As several parents have contacted Translating Autism asking me to discuss the symptoms of autism spectrum disorders, I decided to write this brief post explaining the DSM-IV criteria of Autism.

Autism and related disorders are categorized within the larger concept of “Pervasive Developmental Disorders”. These disorders include: Autistic Disoder, Rett’s Disorder, Childhood Disintegrative Disorder, Asperger’s Disorder and Pervasive Developmental Disorder NOS. In this review I will focus only on the symptoms and signs of Autism, and soon I will write additional blog reviews of the diagnostic criteria for the other Pervasive Developmental Disorders.

The diagnosis of autism is made on the basis of symptoms observed or reported within 3 categories. The categories include (information in italics are examples I provide):

  1. Qualitative Impairment in social interactions such as: a) impairment in the use of nonverbal behaviors (eye gaze, facial expressions, etc), b) failure to develop age appropriate peer relationships, lack of spontaneous seeking of enjoyment, interests, or achievement with others (does he/she show you something he/she made, does he/she invites you to play with him/her, etc), & c) lack of emotion reciprocity (does he/she get sad when you are sad? Does he/she show worry when you hurt yourself, etc). For diagnosis, at least two of these symptoms must be present.
  2. Qualitative Impairment in communication such as: a) delay or lack of development of spoken language, b) lack of ability to initiate and maintain conversation with others, c) stereotype and repetitive language (repeating the last words you said or frequently repeating a phrase he/she heard) or idiosyncratic language (does he/she uses her own language or words for specific objects, etc, above what is expected based on the child’s age), and d) lack of varied, spontaneous make believe or interactive play (does he/she do pretend play? Does he/she engage in cooperative play with peers?). For diagnosis at least one of these symptoms must be present.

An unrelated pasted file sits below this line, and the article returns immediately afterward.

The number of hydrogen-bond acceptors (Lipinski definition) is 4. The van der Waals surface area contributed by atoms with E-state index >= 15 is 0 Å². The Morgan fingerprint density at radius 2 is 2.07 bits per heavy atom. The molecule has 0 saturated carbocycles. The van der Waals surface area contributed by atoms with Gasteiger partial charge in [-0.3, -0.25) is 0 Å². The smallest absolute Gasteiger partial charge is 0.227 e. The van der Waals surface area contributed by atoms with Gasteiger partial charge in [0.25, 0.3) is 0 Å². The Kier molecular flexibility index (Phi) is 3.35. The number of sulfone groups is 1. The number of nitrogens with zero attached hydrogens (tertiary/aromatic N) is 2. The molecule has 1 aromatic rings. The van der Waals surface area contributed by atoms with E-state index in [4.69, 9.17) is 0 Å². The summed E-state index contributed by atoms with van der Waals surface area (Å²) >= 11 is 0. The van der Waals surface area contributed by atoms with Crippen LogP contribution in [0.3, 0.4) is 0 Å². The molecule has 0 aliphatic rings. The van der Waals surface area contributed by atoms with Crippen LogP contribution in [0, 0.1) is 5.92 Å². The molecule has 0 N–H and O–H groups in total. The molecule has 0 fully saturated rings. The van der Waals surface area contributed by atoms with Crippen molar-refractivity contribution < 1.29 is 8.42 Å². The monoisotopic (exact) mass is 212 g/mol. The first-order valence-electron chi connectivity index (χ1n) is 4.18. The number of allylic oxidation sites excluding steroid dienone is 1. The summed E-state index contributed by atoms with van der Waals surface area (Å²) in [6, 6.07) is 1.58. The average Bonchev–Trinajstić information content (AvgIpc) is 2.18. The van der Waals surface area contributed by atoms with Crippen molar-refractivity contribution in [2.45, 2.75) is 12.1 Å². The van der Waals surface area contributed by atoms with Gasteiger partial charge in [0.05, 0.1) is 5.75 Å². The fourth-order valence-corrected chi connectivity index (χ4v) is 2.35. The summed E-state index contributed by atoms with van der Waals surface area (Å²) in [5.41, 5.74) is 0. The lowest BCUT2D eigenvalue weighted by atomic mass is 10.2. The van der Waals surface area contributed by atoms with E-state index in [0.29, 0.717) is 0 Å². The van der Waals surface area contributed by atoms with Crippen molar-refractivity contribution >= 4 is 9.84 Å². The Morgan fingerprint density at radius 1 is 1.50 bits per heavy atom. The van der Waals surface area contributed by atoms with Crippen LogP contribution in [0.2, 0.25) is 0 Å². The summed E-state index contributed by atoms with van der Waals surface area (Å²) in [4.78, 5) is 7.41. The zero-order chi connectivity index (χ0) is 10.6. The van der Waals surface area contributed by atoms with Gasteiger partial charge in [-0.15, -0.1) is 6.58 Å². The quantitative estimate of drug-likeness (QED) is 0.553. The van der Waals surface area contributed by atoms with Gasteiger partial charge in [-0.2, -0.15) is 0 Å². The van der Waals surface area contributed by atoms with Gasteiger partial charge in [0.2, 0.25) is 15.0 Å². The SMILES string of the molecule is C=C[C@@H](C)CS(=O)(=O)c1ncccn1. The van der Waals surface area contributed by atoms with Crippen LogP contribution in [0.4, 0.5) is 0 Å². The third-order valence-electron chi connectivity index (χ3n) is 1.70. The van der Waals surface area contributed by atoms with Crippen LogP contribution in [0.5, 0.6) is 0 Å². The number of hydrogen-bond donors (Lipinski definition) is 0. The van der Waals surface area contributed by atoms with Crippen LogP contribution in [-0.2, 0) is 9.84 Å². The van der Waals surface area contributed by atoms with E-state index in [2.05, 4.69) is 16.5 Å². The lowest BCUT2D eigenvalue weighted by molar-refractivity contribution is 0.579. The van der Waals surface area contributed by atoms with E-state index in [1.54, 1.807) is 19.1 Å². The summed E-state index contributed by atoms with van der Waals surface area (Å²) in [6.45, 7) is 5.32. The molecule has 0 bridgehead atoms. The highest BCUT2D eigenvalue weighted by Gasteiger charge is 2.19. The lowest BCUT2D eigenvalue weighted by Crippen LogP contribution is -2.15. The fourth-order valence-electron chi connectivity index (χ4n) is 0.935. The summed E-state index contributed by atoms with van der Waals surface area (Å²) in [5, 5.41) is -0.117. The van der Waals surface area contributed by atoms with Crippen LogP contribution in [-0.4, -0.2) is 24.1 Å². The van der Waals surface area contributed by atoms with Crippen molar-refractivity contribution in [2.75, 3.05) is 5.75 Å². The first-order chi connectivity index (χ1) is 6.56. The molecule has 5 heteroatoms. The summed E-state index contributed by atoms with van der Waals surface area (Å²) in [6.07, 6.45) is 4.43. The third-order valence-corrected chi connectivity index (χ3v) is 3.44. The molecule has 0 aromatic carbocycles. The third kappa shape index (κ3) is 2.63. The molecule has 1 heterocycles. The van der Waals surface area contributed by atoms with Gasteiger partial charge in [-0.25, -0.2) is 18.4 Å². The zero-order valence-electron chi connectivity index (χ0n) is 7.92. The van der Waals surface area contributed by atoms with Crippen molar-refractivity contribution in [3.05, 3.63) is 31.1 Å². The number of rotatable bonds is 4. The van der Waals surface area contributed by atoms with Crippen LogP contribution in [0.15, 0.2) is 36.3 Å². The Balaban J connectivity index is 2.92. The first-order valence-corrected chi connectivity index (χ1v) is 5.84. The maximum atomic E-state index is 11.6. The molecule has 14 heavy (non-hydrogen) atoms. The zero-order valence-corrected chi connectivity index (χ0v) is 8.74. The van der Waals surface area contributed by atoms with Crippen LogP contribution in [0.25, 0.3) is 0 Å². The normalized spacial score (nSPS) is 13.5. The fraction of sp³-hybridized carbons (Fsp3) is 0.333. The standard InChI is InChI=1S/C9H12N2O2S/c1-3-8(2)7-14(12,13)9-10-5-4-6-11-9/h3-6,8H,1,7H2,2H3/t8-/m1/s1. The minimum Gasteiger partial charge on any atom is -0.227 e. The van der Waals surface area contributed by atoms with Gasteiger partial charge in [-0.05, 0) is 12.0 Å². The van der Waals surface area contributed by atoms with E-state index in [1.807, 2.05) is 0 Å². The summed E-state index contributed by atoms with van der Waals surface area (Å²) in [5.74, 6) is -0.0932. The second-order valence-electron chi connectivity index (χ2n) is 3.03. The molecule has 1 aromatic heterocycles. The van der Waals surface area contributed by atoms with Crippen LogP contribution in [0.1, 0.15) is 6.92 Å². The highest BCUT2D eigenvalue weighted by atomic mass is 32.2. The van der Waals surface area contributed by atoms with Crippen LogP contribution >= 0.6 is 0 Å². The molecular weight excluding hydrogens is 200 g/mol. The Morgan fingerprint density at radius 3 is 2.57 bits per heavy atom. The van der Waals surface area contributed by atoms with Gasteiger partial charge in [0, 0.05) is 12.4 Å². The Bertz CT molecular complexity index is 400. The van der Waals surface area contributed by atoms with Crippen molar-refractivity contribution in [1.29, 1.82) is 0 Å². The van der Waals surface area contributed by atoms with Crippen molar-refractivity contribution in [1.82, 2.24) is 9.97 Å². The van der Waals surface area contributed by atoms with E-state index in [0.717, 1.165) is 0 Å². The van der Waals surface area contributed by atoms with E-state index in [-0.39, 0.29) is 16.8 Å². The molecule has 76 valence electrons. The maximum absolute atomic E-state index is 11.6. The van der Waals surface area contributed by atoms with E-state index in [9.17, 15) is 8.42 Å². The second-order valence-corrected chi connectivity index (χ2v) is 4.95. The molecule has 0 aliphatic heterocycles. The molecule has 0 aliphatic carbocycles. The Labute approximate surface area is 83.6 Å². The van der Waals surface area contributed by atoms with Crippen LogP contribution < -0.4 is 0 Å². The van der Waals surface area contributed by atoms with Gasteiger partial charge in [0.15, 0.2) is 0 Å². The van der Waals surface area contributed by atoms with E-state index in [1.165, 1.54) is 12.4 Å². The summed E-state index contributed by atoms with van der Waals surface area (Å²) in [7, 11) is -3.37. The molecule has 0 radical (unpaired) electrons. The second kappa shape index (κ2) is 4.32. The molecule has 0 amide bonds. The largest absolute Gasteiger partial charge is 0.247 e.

3. Restricted repetitive and stereotyped patterns of behaviors, interest, and activities such as: a) preoccupation with one or more stereotyped and restricted patterns of interest that is abnormal in intensity or focus (is he/she obsessed with plates? Antennas? Argentina? Red dots? above and beyond what is common in today’s society – thus in most cases obsession with video games doesn’t count), b) inflexible adherence to specific, non-functional routines (do you always need to turn off the light before opening the door? etc), c) stereotyped and repetitive motor mannerisms (hand flapping, twisting, etc), and d) persistent preoccupation with parts of objects (can he/she spend hours staring at the cord of a fan, the tip of a pen, etc?) For diagnosis at least one of these symptoms must be present.

In addition to the symptoms included above, there must be a history of abnormal functioning prior to the age of 3 in at least one of these areas: Social Interaction, language use in social communication, and symbolic or imaginative play.

Also, if a diagnosis of Rett’s disorder or Childhood Disintegrative Disorder is met, such diagnoses supersede the autism diagnosis and no autism diagnosis should be provided.

Finally, note that the issue of mental retardation is not addressed anywhere in the diagnostic criteria. That is because these are two separate diagnoses that are taxonomically unrelated. The diagnosis of mental retardation is provided on the basis of IQ performance on standardize tests. If a child with autism also meets the full diagnostic criteria for metal retardation, that child may also receive a secondary diagnosis of MR, although the practice of providing such co-morbid diagnosis varies, often due to questions about the utility of such secondary diagnosis and the ability of intellectual assessment tests to accurately assess the intellectual abilities of people with Autism.

I hope you find this post useful and feel free to ask any question or request clarifications.

Nestor L. Lopez-Duran PhD

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